The American Prose Poem
Poetic Form and the Boundaries of Genre
The American prose poem has a rich history marked by important contributions from major writers. Michel Delville's book is the first full-length work to provide a critical and historical survey of the American prose poem from the early years of the 20th century to the 1990s.
Delville reassesses the work of established prose poets in relation to the history of modern poetry and introduces writings by some whose work in the form has so far escaped mainstream critical attention (Sherwood Anderson, Kenneth Patchen, Russell Edson). He describes the genre's European origins and the work of several early representatives of a modern tradition of the prose lyric (Charles Baudelaire, Max Jacob, Franz Kafka, and James Joyce).
By applying a broad range of theory to the history of the prose poem, Delville adds evidence to its reputation as a norm-breaking form by writing within, against, and across existing genres and traditions. He shows that the history of the contemporary prose poem is, in many respects, the record of its efforts to question both the nature of the "poetic" or "lyric" mode and the aesthetic and ideological foundations of a variety of other genres and subgenres.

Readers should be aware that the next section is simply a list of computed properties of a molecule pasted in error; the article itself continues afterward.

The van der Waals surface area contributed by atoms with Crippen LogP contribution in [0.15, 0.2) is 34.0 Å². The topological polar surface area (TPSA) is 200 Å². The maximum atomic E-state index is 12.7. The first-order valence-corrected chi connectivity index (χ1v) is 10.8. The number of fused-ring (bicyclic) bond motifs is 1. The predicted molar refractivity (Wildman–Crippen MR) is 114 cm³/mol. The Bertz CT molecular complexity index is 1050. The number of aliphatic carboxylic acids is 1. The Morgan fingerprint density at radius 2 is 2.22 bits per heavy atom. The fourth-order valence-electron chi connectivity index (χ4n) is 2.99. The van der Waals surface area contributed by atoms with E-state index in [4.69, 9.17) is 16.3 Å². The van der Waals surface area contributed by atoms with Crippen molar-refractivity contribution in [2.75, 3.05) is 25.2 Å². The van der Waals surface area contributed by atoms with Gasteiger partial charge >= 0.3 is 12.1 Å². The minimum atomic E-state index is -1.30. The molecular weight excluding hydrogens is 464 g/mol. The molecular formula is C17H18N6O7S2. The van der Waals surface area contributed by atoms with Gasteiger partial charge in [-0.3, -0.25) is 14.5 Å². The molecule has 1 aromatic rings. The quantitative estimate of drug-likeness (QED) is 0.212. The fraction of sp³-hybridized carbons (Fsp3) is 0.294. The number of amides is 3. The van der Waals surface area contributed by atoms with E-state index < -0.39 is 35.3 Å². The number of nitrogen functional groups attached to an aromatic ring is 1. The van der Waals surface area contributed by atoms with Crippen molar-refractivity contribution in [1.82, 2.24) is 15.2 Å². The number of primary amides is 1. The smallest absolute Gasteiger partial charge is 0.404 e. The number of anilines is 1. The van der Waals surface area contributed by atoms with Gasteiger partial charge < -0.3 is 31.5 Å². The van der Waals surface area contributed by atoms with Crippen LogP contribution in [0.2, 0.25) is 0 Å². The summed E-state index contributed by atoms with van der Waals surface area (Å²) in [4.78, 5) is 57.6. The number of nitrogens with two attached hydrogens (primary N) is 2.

Michel Delville teaches at the University of Liège, Belgium, and is a senior research assistant at the National Fund for Scientific Research in Brussels. He is author of a study of J. G. Ballard and of articles on contemporary English and American literature.
No Sample Chapter Available
South Atlantic Modern Language Association Studies Book Award - 1998
Choice Outstanding Academic Title - 2003
"This major pioneering work is not likely to be superseded -- only supplemented, as needed. His skillful bibliography indicates a serious and industrious scholar who offers not an answer, but a rich resource. Valuable for all academic collections."
"By including such diverse figures as Gertrude Stein, Robert Bly, and Charles Simic in his study of the American prose poem, Michel Delville provides a quick and informative account of recent efforts in this genre."
--Virginia Quarterly Review
"A real achievement. He has produced a comprehensive history of the American prose poem that takes us from Joyce and Stein to the immediate present with great skill, finesse, and critical sophistication."
--The Prose Poem: An International Journal
"This is one of the few works to address English language prose poetry. . . . It displays an agreeable readiness to discuss writers who are too often ignored and it takes an equally agreeable, non-prescriptive approach to this significant form."
--American Studies in Europe
"Provides perhaps the best full discussion of the prose poem to date. He gives his readers a variety of useful definitions of the form as practiced from the nineteenth through the twentieth century."